A doubling of commute times along Auckland city's Quay St has politicians and the AA criticising a lack of planning around the major roadworks "madness".
The arterial four-lane Quay St, running the length of Auckland's CBD and parallel to Waitematā Harbour, has been reduced to a single lane each way since December.
The Auckland Transport (AT) "Downtown Programme" responsible for the roadworks is a total revamp of the city waterfront area, costing $321 million and incorporating six major projects for the 2021 America's Cup.
The projects currently affecting Quay St are the strengthening of the sea wall, an "enhancement" of the street, which will permanently reduce four lanes of traffic to two, and adding a cycleway and bus lanes and widening footpaths.
AA spokesperson Barney Irvine said motorists had endured an "alarming jump" in travel time on Quay St, with 16 minutes for a peak-hour journey that spans five city blocks plus the length of Ports of Auckland.
However, when the Herald tested it at 5pm on a Friday, starting from The Strand, travelling the 1.8km length of Quay St, to its Hobson St end, the journey took 22:26 min.
Before construction, the AA measured morning peak commute times as nine to 10 minutes, and three to four minutes when traffic was free-flowing.
"There seems to be a view in some quarters that, when you choke off access, vehicle trips just 'dissolve' as people find new ways to get around, like public transport or walking and cycling," Irvine said.
"The reality is, piles of people who drive do so because they have no choice – they need their vehicles for work.
"So when AT re-purposes key roads for 'place-making', it needs to make sure that other arterial roads are ready to carry heavier volumes as traffic shifts around. The main concern for us with all of this is that we're not seeing a plan to deal with that impact."
In particular, Irvine said the corridor from the Strand through to Grafton Gully was "coming under massive strain as traffic re-routes away from the CBD" with increasing trucks from the Port of Auckland compounding the situation.
AT's downtown programme director, Eric Van Essen, said existing through-traffic rate was "not expected to shift" from Quay St onto to parallel Customs St until 2020.
Customs St itself is currently constrained around the Lower Albert St intersection by its own roadworks for the City Rail Link.
As it stands, the only AT initiatives "maintaining through-traffic capacity" on Quay St include some restrictions on turning movements into and out of side streets, some traffic light phasing, prioritising the northern footpath east of Queens Wharf for bikes and the southern footpath for pedestrians.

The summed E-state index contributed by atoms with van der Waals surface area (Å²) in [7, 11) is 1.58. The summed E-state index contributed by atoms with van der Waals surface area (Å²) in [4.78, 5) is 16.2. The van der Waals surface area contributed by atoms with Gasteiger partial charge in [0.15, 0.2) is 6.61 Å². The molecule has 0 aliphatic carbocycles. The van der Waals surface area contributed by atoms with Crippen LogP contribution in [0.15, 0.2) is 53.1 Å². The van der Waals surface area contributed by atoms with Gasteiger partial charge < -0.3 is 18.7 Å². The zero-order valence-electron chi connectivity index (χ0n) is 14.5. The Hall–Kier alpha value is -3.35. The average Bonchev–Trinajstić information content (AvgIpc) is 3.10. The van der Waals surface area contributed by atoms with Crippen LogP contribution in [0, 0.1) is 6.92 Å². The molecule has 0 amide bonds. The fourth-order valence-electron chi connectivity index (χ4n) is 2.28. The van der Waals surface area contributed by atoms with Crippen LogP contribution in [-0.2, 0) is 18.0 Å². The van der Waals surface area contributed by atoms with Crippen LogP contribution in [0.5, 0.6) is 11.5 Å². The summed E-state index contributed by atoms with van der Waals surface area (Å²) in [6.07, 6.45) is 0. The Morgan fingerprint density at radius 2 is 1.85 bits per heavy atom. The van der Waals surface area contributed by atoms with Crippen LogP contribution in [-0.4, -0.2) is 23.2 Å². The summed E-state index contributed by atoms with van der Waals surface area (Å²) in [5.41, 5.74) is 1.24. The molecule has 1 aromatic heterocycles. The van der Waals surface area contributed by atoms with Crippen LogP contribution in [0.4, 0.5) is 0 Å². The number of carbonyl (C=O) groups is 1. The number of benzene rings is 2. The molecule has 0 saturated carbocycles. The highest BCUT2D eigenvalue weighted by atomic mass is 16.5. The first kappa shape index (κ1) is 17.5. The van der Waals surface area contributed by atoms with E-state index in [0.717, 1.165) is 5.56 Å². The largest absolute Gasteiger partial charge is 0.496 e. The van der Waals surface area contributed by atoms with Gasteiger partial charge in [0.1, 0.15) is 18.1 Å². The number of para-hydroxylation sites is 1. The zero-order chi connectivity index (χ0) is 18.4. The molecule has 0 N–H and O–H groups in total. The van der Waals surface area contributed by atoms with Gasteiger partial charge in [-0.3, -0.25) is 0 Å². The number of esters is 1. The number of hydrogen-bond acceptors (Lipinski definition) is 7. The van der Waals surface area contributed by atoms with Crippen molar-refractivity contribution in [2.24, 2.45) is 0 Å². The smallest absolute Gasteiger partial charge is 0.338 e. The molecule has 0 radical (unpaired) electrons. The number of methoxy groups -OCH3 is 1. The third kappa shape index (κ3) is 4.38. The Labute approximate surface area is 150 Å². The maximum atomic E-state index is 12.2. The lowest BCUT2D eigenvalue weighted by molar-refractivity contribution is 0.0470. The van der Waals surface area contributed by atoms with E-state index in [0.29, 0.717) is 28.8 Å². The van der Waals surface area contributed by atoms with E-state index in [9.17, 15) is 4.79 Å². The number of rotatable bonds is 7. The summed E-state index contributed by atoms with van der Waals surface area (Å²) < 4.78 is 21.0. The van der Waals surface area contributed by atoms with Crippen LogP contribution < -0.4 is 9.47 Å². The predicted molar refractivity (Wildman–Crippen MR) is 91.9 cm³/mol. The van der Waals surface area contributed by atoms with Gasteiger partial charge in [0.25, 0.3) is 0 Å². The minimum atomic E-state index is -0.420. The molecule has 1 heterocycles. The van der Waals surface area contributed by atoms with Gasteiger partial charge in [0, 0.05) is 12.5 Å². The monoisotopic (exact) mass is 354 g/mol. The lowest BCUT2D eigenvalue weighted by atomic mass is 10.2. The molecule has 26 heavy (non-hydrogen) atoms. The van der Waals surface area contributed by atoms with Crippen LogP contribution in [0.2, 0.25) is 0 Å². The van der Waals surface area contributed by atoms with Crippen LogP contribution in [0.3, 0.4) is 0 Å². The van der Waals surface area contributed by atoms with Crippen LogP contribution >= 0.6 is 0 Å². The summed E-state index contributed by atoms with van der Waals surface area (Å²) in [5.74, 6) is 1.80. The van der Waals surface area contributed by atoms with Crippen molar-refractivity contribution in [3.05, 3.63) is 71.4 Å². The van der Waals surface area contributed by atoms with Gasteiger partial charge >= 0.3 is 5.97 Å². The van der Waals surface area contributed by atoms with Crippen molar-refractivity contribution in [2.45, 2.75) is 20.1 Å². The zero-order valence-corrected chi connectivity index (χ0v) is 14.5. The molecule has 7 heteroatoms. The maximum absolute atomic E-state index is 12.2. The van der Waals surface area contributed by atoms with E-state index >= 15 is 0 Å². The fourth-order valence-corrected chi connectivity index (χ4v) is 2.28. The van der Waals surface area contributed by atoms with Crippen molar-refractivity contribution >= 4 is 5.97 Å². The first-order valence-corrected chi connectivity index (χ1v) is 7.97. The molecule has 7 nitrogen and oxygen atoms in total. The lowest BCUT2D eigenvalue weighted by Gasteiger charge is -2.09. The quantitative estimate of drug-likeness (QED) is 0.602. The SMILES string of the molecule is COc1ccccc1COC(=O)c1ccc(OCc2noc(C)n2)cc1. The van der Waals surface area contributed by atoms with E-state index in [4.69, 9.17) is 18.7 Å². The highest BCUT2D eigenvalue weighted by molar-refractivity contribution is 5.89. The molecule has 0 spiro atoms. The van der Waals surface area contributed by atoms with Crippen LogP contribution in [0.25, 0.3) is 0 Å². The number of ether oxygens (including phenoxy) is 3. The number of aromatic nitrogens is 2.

From late 2020, changes will be made to the Tangihua St/Quay St intersection that will divert traffic from Quay St.
An upgrade to The Strand, which merges into Quay St east of the CBD, is also being worked through between AT and the NZ Transport Agency - although there is no timeframe for delivery.
Because the Quay St roadworks were approved in December 2018 on a non-notified resource consent application, allowing no public submissions, motorists had no warning to pre-plan alternate routes to avoid Quay St.
Auckland councillor Chris Darby said questions he posed to AT about Quay St congestion did not give him "the remotest sense" that a "robust travel plan in response" had been devised.
"Yes we have to have a daily traffic management plan: 'this is how we code the lanes, and they're reduced, one each way'," Darcy said.
"A travel plan hovers above that and says 'okay we can see a port over there, we can see a downtown carpark. We can see Britomart carpark, we know there are Uber drivers'.
"It's understanding the complexity of movement and then having a plan to deal with that, and I'm not aware of AT having a travel plan as opposed to a traffic management plan."
AT noted access to the Britomart carpark had been modified to manage queuing, and right-hand turn restrictions from Britomart Place into Quay St had been lifted.
Auckland councillor Desley Simpson said more consideration should have been given to the numerous other construction projects already affecting downtown Auckland before the start of the Quay St "enhancement".
"To reduce Quay St to one lane knowing thousands of vehicles use it on a daily basis, with no advance notice to commuters re alternative options, and when Customs St is full of construction, is planning madness."